Just as much as the setting/landscape, the characters are bombed out, devastated people. There’s not too much of humanity left in them and things are pretty bleak. SANTOUCHE, our through line in this fairytale, is an ignorant piece-of-shit killer on the run. He’s on the run for shooting MOTHER who shot her young son (CHILD) because he wouldn’t eat his Wonderbreaded American sandwich. In all fairness, Child did have a nasty mouth of his own alongside an antagonistic attitude. The shit goes down in an “alley between darkened tenements.” Santouche is there with his acquaintance, FISHEYE, whom Santouche verbally abuses like Walter abuses Donny in The Big Lebowsky. Fisheye tells Santouche he better beat it as people have seen the killing. On stage these people are THE CHORUS who also play instruments throughout: “a fiddle, a drum, and a flute or trumpet.”

I appreciate the use of a Chorus more and more now every time I see it utilized. It’s flexible and ambiguous. Convenient and practical. It also adds a bit of spectacle alongside the Brechtian wall-breaking that it provides. In this case, it adds character flavor and music, which is always fucking nice.

Santouche runs off to his special lady ISLE OF MERCY, which is what Santouche must believe a woman is—maybe a special lady or maybe just a lady friend, who knows. This interaction is the first in which Santouche displays his astonishing ignorance of himself and argumentative logic. It’s like watching Bugs Bunny flip an argument on Daffy Duck: “Duck Season.” “Rabbit season.” “Duck season.” “Rabbit season.” “Rabbit Season.” “Duck Season.” Santouche needs something to sell. Isle of Mercy agrees to sell a broken watch and meet up with Santouche later, at a fair across the river, to give him the proceeds.

In Scene Three, besides the startling landscape I described at the outset, Santouche encounters BY WAY OF BEING HIDDEN, who is a gender bent, non-specific Man / Woman. Whilst trying to get Santouche to get him/her down from the wagon wheel pole, BW says:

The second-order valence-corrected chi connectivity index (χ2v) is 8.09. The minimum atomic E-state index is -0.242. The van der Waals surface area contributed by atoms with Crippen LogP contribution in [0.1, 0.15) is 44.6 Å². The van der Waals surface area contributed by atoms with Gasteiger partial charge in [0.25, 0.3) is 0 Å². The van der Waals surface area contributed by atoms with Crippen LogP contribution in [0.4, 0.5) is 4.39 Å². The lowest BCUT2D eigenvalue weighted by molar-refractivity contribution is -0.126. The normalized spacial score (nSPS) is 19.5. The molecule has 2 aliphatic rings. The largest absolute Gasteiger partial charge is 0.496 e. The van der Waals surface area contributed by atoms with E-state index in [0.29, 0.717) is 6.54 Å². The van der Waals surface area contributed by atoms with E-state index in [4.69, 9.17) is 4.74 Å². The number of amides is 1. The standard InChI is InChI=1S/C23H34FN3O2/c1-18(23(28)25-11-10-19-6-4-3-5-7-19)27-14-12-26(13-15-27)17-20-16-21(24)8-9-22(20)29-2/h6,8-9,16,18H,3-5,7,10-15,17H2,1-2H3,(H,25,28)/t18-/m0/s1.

“Look, I’ll do good by you, you’ll see./
You let me down and I’ll even it up, /
Don’t you worry about that, a man like me /
You can trust, I swear.”

Only to create startling mystery at the end of the scene when BW entices Santouche up to help by stating:

“I’m a girl.”

I was also astonished by the “a man like me / you can trust, I swear.” I’ve been thinking quite a bit about this line: the act of presuming to say it to a complete stranger and, for the stranger hearing it, how to comprehend the naivety expected on the part of the speaker. There is implicit irony in the statement itself, as if there are two completely different people inside of BW: one of who is vouching for the other. Compounding this, of course, is the irony that the man swearing about his trustworthiness claims, a page later, to be not a man at all.

The interaction between BW and Santouche also touches on the problems of trust and willingness that this play relentlessly pounds. Each character is motivated, for the most part, by selfishness. Each wants what he wants. This creates a problem for each character, as, when he finds himself in a tough spot, he must rely on other characters that have no sense of empathy whatsoever. Inclination to help must be bought or traded. There is no trust. Everyone is lying. Everyone is hiding something and trying to get around on someone else.

There is a texture that feels like the old west to this play. A sense of Wellman critiquing the American psyche: the confident self-reliance in situations that are, as often as not, created by some ignorant action to begin with. That, and everyone is packing a gun.

To be continued….